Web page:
30 at 30 List #11: Annual Events

In honor of me turning 30, I’m compiling 30 different top-30 lists on a wide variety of topics ranging from trivial interests of mine to meaningful life moments. Read the introductory post for more background information on my 30 at 30 project. Reminder: there is no scientific rationale for these lists. They were composed by a panel of one—me.

I have lived my entire life in Erie, Pennsylvania. In Erie, our summers are full of blissful, Presque Isle postcard-ready sunsets and free, live, outdoor music. Our winters are full of soul-crushing combinations of snow and cold that we begrudgingly accept and even embrace. As a community, we roll our collective eyes as other areas of the country declare “a state of emergency” for one day of bad weather that we endure for months at a time.

Last week, as Erie enjoyed its first stretch of above-freezing temperatures in 2015, I couldn’t help but smile at the melting snow and ice all around me, especially the thick layer of arctic refuge that had engulfed my driveway since shortly after Christmas. It was a subtle reminder that spring was coming, and that even if Erie’s snowfall total isn’t yet finished for this season (we know better than that), brighter days lie ahead. Living in a four-seasons state has its perks. Even if sometimes the seasons feel less like winter/spring/summer/fall and more like winter/post-winter/summer/pre-winter, there is a comfort in the cyclical nature of the seasons.

I am a creature of habit. In addition to living my whole life in Erie, I’ve spent the vast majority of my life as a student and/or teacher, which means my personal/professional life has been shaped year-by-year by the academic calendar. Yet every year as the calendar turns to March, my mood instantly perks up, and it has nothing to do with the impending spring break. The time changes, the snow melts, and, most importantly, the madness begins.

March Madness is the ultimate annual event. From the buildup of the conference tournaments to the anticipation Selection Sunday to the frenzy of the opening weekend to the spectacle of the Final Four, March Madness has it all. Collectively, it is unrivaled. But how many of the various stages of March Madness actually rank among the top 30 on my list of favorite annual events? (Spoiler: the list is sports-heavy). Read on to find out.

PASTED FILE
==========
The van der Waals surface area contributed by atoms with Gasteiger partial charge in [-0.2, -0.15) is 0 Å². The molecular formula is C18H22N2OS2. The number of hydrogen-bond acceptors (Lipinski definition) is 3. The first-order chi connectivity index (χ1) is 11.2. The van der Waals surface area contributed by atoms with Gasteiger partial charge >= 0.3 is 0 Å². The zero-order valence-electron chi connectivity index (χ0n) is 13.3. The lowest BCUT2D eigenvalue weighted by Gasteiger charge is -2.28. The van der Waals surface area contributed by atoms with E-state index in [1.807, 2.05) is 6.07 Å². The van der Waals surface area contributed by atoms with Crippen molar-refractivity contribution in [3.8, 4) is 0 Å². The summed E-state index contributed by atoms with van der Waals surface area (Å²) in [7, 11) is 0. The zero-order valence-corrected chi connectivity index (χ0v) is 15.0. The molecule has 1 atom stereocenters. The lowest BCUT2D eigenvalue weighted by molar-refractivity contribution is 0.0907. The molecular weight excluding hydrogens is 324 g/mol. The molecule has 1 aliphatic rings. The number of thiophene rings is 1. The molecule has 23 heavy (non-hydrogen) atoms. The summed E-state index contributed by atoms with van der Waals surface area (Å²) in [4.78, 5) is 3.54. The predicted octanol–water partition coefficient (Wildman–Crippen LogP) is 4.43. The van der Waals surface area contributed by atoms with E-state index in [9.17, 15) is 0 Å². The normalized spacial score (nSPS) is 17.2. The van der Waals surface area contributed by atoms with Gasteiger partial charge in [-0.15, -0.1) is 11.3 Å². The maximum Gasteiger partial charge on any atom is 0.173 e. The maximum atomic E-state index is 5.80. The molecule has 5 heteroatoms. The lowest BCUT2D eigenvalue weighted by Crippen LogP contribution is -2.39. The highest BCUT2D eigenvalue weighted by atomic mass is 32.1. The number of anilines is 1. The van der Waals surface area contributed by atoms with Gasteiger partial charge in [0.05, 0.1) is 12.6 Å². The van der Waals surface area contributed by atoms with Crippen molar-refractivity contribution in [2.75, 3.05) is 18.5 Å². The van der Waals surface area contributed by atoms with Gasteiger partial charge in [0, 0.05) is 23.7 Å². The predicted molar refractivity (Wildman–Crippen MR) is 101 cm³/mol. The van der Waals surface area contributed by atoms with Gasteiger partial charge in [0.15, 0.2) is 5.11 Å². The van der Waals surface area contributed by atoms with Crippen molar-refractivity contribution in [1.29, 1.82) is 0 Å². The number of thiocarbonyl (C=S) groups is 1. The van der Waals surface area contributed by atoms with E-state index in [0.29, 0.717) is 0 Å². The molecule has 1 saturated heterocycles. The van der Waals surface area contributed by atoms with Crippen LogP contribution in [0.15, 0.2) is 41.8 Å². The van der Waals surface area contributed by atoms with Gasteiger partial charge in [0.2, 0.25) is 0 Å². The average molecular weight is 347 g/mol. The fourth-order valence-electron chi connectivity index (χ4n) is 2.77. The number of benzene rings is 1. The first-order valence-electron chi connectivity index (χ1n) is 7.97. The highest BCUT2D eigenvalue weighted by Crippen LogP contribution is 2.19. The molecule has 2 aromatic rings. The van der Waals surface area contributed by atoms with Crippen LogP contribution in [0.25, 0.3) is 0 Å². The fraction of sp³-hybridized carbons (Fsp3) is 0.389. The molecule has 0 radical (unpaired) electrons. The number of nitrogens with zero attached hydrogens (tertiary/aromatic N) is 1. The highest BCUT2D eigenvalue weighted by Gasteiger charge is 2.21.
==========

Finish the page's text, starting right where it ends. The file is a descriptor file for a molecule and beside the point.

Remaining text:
Continue reading 30 at 30 List #11: Annual Events

30 at 30 List #10: My Dad’s Ceramic Christmas Ornaments

In honor of me turning 30, I’m compiling 30 different top-30 lists on a wide variety of topics ranging from trivial interests of mine to meaningful life moments. Read the introductory post for more background information on my 30 at 30 project. Reminder: there is no scientific rationale for these lists. They were composed by a panel of one—me.

Christmas is my favorite time of the year, and I have my family, especially my parents, to thank for that. My parents had four children born in a span of six years. Given that 2:1 ratio, there must have been holiday stress when I was a child, and I’m sure they could tell me stories of that nature. However, looking back at age 30, I don’t remember any of those stories. What remains is their overwhelmingly positive influence during the Christmas season.

My mom and dad were/are the king and queen of Christmas. Mom decked the halls inside while dad made sure the lights outside were always the best and brightest on the block. Mom teamed with grandma to make the world’s greatest Christmas cookies while dad played Christmas carols on the piano. And so on and so on.

I owe an unpayable debt of gratitude to both of my parents for the love they showered upon me and my siblings growing up. Of course they loved us all year ’round, but they also always had a way of making Christmastime feel special. That’s why, even today as adults, my siblings anxiously await this time of year when we can all be together as a family.